At first glance, firefighting and swiftwater rescue might appear to be at opposite ends of the spectrum. But, in reality, the two disciplines have much in common n the reason that many fire departments across the country take on the responsibility of water rescue operations. This week, four Wetumpka firefighters were part of a group that received instruction in swiftwater rescue. Course instructor was Scott Phillips of Rescue 3. The class was taught in Wetumpka at the Elmore County Firefighter Training Center and on the Coosa River near Moccasin Gap.
“In a place like this, where the town is centered around the river, I’d think this training would be absolutely necessary,” said Phillips.
The recent session wasn’t the first that has been conducted locally. For the past two or three years, firefighters from Alabama and neighboring states have come to Wetumpka to participate in similar courses.
“There have been groups from Dothan, the Birmingham area and other states,” said Wetumpka Fire Chief Greg Willis. “The first time, Scott called me out of professional courtesy, just to let me know they would be out in the river.
“As I learned more about it, I realized that if this is where people come to practice water rescue, we needed to be practicing ourselves,” he continued.
The most recent class also included firefighters from Prattville and Selma. Trainees spent the first day in a classroom and the following two days in the water in wetsuits.
“The background elements are the same as firefighting,” said Willis. “In the fire department we utilize a lot of ropes and pulley systems, so we already possess the needed skills. Also, we don’t have to worry about securing weapons before we go into the water like the police would have to do.”
Willis said the course proved to be a demanding one.
“Physically, this is the most demanding class I’ve taken since I’ve been in fire service,” he said.
Willis explained that there are three training elements necessary for members of a qualified swiftwater rescue team n operations, technical and watercraft operations.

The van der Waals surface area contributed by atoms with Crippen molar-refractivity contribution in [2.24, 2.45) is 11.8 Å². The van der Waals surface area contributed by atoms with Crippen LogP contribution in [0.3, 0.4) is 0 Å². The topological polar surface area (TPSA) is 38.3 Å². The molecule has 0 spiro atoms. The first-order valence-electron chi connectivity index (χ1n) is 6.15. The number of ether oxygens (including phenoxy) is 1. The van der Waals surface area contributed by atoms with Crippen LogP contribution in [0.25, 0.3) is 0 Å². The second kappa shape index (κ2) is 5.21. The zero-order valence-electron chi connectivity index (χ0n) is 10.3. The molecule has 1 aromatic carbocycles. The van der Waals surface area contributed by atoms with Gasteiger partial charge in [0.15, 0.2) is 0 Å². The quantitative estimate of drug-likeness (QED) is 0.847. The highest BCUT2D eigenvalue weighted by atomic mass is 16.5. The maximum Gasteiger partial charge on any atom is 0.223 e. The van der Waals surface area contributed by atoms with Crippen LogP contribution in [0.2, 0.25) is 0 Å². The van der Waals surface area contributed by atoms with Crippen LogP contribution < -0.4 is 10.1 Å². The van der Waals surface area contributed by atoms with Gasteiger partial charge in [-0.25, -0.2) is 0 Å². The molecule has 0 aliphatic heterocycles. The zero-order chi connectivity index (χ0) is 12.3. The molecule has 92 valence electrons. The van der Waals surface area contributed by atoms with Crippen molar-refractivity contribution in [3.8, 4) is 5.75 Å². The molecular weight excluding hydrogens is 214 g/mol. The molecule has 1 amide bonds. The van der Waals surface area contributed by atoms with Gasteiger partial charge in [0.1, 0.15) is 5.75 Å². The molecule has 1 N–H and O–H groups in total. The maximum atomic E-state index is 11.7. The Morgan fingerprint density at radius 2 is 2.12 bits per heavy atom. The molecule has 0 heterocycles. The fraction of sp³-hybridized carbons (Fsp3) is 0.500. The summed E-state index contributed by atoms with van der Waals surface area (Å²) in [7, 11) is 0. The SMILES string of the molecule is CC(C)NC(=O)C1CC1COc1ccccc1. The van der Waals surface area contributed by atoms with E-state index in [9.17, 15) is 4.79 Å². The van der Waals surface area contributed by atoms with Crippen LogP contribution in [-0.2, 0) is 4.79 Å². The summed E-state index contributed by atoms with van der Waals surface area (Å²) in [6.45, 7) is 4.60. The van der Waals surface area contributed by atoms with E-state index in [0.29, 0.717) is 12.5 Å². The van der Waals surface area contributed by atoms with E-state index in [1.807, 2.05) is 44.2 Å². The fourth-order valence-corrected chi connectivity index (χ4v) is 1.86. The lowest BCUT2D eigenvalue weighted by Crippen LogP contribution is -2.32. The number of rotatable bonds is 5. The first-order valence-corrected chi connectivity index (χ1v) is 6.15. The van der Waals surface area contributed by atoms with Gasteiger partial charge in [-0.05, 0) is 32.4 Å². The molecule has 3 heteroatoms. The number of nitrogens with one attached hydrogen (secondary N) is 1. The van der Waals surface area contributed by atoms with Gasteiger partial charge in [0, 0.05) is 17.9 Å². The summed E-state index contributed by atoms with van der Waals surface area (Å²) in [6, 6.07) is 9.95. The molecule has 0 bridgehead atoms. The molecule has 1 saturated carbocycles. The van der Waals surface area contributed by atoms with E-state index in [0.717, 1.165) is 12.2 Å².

“We’re the agency those rescues ultimate fall to,” he said. “I’d eventually like to see us develop a fully-equipped, fully-trained 12-man team. That would take two to three years to evolve.”
In addition to the requisite training, experience is another key factor in the effectiveness of such a unit.
“A lot of our people are very familiar with the river, and that’s important,” Willis said. “Hopefully that experience will allow our people to get up to speed pretty quickly.”
He explained that a swiftwater rescue team is already part of Prattville’s fire service, and Tallassee is currently developing a team.
“Those teams that are close geographically often train together and assist each other,” said Willis. “Actual rescue operations are very demanding physically and in man-hours, so support between departments is essential.”
Willis said the Wetumpka Fire Department currently has an aluminum boat that is used for water operations, but more would be required for an adequately equipped team.
“We would probably need to acquire some rubber rafts or Zodiacs,” he said. “I feel pretty confident that we would be able to get some grant money to find most of the necessary equipment, like boats and wetsuits.”
Some of the skills taught during this week’s class included self-rescue; rescuing and extricating an accident victim from the water; safely swimming and maneuvering in swiftwater; handling small inflatable boats by paddle, oar and on tether; utilizing climbing and technical rescue gear; fording shallow and fast-moving water; and crossing deep, slow-moving and fast-moving water utilizing basic climbing gear, small boats and combinations of the two.
Willis said he plans for other city firefighters to complete the training that he, Jonathan Brown, Andrew McCullers and Alex Shockley just finished. At the same time, the initial group will move on to other classes.
By Peggy Blackburn - Managing Editor
The Wetumpka Herald